Tags: heart disease | smoking | high blood pressure | hypertension | risk

Smoking and High Blood Pressure: Heart Disease Risks Real

By    |   Tuesday, 21 Oct 2014 07:02 PM

The link between smoking and lung cancer is well-documented, but the habit has also been linked to heart disease, stroke and other chronic lung diseases. Smoking can also enhance the risk of cancer of the bladder, mouth, throat, cervix, kidneys and pancreas, according to the American Heart Association.

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Smoking remains the most preventable cause of death. Tobacco use causes more than 5 million deaths per year worldwide, and that number is projected to reach more than 8 million deaths annually by 2030, according to the Centers for Disease Control and Prevention. Cigarette smoking is linked to about 480,000 deaths per year in the U.S., including an estimated 41,000 deaths from secondhand smoke exposure.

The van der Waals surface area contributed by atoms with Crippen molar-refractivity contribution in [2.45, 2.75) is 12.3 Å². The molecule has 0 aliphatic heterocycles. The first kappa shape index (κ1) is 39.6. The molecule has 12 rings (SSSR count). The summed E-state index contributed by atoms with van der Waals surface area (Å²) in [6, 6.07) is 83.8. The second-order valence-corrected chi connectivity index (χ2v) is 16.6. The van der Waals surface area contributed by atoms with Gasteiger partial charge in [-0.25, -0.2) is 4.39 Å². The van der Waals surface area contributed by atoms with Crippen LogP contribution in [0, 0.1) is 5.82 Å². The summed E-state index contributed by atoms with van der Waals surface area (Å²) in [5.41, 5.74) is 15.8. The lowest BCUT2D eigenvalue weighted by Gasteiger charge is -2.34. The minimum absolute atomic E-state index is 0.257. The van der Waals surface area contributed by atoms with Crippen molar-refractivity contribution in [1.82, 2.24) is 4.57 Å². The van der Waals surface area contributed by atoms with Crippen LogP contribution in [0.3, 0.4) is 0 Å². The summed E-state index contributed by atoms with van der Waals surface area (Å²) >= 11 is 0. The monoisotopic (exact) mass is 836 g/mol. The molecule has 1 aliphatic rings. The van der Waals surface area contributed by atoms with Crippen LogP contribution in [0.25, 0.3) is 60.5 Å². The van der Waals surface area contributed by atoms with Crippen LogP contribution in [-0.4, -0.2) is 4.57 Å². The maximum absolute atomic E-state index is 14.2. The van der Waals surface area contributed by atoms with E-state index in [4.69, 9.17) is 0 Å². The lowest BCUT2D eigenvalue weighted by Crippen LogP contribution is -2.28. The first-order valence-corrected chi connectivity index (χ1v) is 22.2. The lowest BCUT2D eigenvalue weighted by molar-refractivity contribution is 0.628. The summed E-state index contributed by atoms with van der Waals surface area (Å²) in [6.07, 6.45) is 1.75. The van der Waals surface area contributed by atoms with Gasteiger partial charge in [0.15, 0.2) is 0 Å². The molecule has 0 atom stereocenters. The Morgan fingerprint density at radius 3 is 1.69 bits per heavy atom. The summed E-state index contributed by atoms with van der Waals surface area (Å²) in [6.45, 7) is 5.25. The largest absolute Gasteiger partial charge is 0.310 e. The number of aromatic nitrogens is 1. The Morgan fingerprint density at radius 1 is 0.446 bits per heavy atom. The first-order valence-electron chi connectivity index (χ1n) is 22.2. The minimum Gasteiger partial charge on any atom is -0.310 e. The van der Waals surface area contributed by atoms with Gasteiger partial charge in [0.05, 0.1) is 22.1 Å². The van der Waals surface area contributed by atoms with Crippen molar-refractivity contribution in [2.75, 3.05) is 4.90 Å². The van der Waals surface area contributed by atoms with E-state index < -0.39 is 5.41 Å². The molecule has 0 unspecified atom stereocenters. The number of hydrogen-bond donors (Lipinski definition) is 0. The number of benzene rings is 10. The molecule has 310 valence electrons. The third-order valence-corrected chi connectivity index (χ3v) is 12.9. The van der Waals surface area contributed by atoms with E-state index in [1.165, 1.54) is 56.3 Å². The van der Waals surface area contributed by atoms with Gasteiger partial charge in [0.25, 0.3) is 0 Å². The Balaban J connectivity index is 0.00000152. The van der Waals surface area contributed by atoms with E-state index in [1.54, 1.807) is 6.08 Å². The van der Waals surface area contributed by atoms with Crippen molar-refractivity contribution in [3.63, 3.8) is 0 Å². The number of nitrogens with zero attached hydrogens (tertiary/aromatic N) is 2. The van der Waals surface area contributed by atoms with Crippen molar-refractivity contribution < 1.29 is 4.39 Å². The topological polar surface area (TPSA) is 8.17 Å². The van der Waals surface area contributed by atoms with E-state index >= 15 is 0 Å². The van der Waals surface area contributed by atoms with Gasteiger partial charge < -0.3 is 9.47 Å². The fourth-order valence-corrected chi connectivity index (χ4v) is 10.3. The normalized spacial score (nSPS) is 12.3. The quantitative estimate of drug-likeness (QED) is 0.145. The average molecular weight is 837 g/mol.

Cigarette smoking alone enhances the risk of coronary heart disease, but it is increased further when it combines with one of the other main independent factors, such as high blood cholesterol, high blood pressure, a lack of physical activity, obesity and diabetes, according to the AHA.

Statistically, smokers are two to four times more likely to develop heart disease, and the risk is higher for women who also take birth control pills. The nicotine in cigarettes lowers how much oxygen the heart gets, raises blood pressure, and speeds up the heart rate.

It also decreasing exercise tolerance, while making blood clots more likely; this can lead to heart attacks or strokes. It also decreases HDL (good) cholesterol. Combined with a family history of heart disease, smoking significantly increases the risk.

Just being around cigarette smoke is harmful, as secondhand smoke can cause heart disease and lung cancer in nonsmokers. In general, smokers die 13 to 14 years sooner than nonsmokers, the CDC said.

This article is for information only and is not intended as medical advice. Talk with your doctor about your specific health and medical needs.

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The link between smoking and lung cancer is well-documented, but the habit has also been linked to heart disease, stroke and other chronic lung diseases.
heart disease, smoking, high blood pressure, hypertension, risk
346
2014-02-21
Tuesday, 21 Oct 2014 07:02 PM
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